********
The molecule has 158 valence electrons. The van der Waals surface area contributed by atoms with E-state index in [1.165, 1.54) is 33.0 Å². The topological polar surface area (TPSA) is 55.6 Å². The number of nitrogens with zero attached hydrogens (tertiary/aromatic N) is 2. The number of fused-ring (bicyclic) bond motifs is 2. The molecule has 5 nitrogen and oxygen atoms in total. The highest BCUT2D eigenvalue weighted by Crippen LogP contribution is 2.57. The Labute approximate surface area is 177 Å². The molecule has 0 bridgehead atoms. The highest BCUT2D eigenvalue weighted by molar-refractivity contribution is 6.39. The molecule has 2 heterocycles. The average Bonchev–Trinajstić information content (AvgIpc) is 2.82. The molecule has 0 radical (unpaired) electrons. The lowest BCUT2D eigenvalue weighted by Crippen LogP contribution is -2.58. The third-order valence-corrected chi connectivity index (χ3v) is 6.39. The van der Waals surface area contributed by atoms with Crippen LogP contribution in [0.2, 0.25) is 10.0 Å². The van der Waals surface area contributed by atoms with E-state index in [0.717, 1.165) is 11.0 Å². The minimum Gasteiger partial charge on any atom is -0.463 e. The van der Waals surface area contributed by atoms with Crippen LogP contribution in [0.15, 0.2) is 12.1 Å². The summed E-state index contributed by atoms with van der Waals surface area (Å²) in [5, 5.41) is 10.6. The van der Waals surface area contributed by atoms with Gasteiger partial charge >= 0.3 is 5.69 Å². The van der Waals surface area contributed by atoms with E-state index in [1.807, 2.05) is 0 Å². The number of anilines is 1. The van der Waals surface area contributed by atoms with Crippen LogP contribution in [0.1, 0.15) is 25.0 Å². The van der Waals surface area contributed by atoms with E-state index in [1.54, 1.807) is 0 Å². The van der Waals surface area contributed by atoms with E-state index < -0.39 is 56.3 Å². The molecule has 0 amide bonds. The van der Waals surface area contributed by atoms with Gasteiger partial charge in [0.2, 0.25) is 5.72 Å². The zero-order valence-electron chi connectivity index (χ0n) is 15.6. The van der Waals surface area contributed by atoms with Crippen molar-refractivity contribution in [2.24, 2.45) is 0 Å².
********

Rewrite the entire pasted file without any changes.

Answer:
The molecule has 158 valence electrons. The van der Waals surface area contributed by atoms with E-state index in [1.165, 1.54) is 33.0 Å². The topological polar surface area (TPSA) is 55.6 Å². The number of nitrogens with zero attached hydrogens (tertiary/aromatic N) is 2. The number of fused-ring (bicyclic) bond motifs is 2. The molecule has 5 nitrogen and oxygen atoms in total. The highest BCUT2D eigenvalue weighted by Crippen LogP contribution is 2.57. The Labute approximate surface area is 177 Å². The molecule has 0 bridgehead atoms. The highest BCUT2D eigenvalue weighted by molar-refractivity contribution is 6.39. The molecule has 2 heterocycles. The average Bonchev–Trinajstić information content (AvgIpc) is 2.82. The molecule has 0 radical (unpaired) electrons. The lowest BCUT2D eigenvalue weighted by Crippen LogP contribution is -2.58. The third-order valence-corrected chi connectivity index (χ3v) is 6.39. The van der Waals surface area contributed by atoms with Crippen LogP contribution in [0.2, 0.25) is 10.0 Å². The van der Waals surface area contributed by atoms with E-state index in [0.717, 1.165) is 11.0 Å². The minimum Gasteiger partial charge on any atom is -0.463 e. The van der Waals surface area contributed by atoms with Crippen LogP contribution in [0.15, 0.2) is 12.1 Å². The summed E-state index contributed by atoms with van der Waals surface area (Å²) in [5, 5.41) is 10.6. The van der Waals surface area contributed by atoms with Gasteiger partial charge >= 0.3 is 5.69 Å². The van der Waals surface area contributed by atoms with E-state index in [1.807, 2.05) is 0 Å². The number of anilines is 1. The van der Waals surface area contributed by atoms with Crippen LogP contribution in [0.1, 0.15) is 25.0 Å². The van der Waals surface area contributed by atoms with E-state index in [1.54, 1.807) is 0 Å². The van der Waals surface area contributed by atoms with E-state index < -0.39 is 56.3 Å². The molecule has 0 amide bonds. The van der Waals surface area contributed by atoms with Gasteiger partial charge in [0.2, 0.25) is 5.72 Å². The zero-order valence-electron chi connectivity index (χ0n) is 15.6. The van der Waals surface area contributed by atoms with Crippen molar-refractivity contribution in [2.24, 2.45) is 0 Å².